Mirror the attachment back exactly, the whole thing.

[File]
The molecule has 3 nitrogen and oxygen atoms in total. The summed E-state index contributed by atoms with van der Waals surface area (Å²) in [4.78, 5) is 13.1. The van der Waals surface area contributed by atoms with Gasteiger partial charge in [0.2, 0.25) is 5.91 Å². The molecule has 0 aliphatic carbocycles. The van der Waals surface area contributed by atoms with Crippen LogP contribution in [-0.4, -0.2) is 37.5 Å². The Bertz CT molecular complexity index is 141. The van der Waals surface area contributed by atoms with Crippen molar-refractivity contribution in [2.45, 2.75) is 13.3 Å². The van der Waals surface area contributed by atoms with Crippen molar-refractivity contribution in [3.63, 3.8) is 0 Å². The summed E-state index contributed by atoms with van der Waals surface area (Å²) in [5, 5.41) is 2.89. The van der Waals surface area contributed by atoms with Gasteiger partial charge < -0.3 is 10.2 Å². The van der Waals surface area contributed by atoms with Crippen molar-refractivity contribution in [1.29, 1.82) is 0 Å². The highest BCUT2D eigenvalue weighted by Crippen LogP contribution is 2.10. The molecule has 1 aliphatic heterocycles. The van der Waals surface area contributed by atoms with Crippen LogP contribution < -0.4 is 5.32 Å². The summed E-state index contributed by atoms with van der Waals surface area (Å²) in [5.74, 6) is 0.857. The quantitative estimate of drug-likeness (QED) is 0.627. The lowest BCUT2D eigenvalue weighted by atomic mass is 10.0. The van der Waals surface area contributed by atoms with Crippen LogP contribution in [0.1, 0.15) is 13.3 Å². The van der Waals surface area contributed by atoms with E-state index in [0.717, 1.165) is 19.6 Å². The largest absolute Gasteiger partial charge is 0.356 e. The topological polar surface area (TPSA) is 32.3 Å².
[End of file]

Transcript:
The molecule has 3 nitrogen and oxygen atoms in total. The summed E-state index contributed by atoms with van der Waals surface area (Å²) in [4.78, 5) is 13.1. The van der Waals surface area contributed by atoms with Gasteiger partial charge in [0.2, 0.25) is 5.91 Å². The molecule has 0 aliphatic carbocycles. The van der Waals surface area contributed by atoms with Crippen LogP contribution in [-0.4, -0.2) is 37.5 Å². The Bertz CT molecular complexity index is 141. The van der Waals surface area contributed by atoms with Crippen molar-refractivity contribution in [2.45, 2.75) is 13.3 Å². The van der Waals surface area contributed by atoms with Crippen molar-refractivity contribution in [3.63, 3.8) is 0 Å². The summed E-state index contributed by atoms with van der Waals surface area (Å²) in [5, 5.41) is 2.89. The van der Waals surface area contributed by atoms with Gasteiger partial charge < -0.3 is 10.2 Å². The van der Waals surface area contributed by atoms with Crippen molar-refractivity contribution in [1.29, 1.82) is 0 Å². The highest BCUT2D eigenvalue weighted by Crippen LogP contribution is 2.10. The molecule has 1 aliphatic heterocycles. The van der Waals surface area contributed by atoms with Crippen LogP contribution < -0.4 is 5.32 Å². The summed E-state index contributed by atoms with van der Waals surface area (Å²) in [5.74, 6) is 0.857. The quantitative estimate of drug-likeness (QED) is 0.627. The lowest BCUT2D eigenvalue weighted by atomic mass is 10.0. The van der Waals surface area contributed by atoms with Crippen LogP contribution in [0.1, 0.15) is 13.3 Å². The van der Waals surface area contributed by atoms with E-state index in [0.717, 1.165) is 19.6 Å². The largest absolute Gasteiger partial charge is 0.356 e. The topological polar surface area (TPSA) is 32.3 Å².